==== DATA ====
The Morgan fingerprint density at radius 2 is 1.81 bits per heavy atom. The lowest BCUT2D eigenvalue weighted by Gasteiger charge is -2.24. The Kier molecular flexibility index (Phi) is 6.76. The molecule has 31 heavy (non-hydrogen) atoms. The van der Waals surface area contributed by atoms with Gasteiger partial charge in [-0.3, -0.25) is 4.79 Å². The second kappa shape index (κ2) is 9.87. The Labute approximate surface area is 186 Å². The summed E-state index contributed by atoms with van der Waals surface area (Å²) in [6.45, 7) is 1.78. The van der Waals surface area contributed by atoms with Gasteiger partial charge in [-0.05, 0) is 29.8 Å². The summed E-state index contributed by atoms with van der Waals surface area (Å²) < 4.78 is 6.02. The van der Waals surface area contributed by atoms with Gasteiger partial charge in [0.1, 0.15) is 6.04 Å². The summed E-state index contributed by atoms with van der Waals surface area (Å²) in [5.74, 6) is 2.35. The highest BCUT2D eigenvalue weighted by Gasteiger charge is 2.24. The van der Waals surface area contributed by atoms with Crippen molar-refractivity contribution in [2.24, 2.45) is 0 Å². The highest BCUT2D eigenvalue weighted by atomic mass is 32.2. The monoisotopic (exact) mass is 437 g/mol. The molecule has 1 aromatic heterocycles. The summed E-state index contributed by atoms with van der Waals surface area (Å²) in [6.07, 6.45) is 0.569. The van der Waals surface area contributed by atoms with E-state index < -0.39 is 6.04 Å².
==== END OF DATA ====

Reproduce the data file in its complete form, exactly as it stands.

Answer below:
The Morgan fingerprint density at radius 2 is 1.81 bits per heavy atom. The lowest BCUT2D eigenvalue weighted by Gasteiger charge is -2.24. The Kier molecular flexibility index (Phi) is 6.76. The molecule has 31 heavy (non-hydrogen) atoms. The van der Waals surface area contributed by atoms with Gasteiger partial charge in [-0.3, -0.25) is 4.79 Å². The second kappa shape index (κ2) is 9.87. The Labute approximate surface area is 186 Å². The summed E-state index contributed by atoms with van der Waals surface area (Å²) in [6.45, 7) is 1.78. The van der Waals surface area contributed by atoms with Gasteiger partial charge in [-0.05, 0) is 29.8 Å². The summed E-state index contributed by atoms with van der Waals surface area (Å²) < 4.78 is 6.02. The van der Waals surface area contributed by atoms with Gasteiger partial charge in [0.1, 0.15) is 6.04 Å². The summed E-state index contributed by atoms with van der Waals surface area (Å²) in [5.74, 6) is 2.35. The highest BCUT2D eigenvalue weighted by Gasteiger charge is 2.24. The van der Waals surface area contributed by atoms with Crippen molar-refractivity contribution in [2.24, 2.45) is 0 Å². The highest BCUT2D eigenvalue weighted by atomic mass is 32.2. The monoisotopic (exact) mass is 437 g/mol. The molecule has 1 aromatic heterocycles. The summed E-state index contributed by atoms with van der Waals surface area (Å²) in [6.07, 6.45) is 0.569. The van der Waals surface area contributed by atoms with E-state index < -0.39 is 6.04 Å².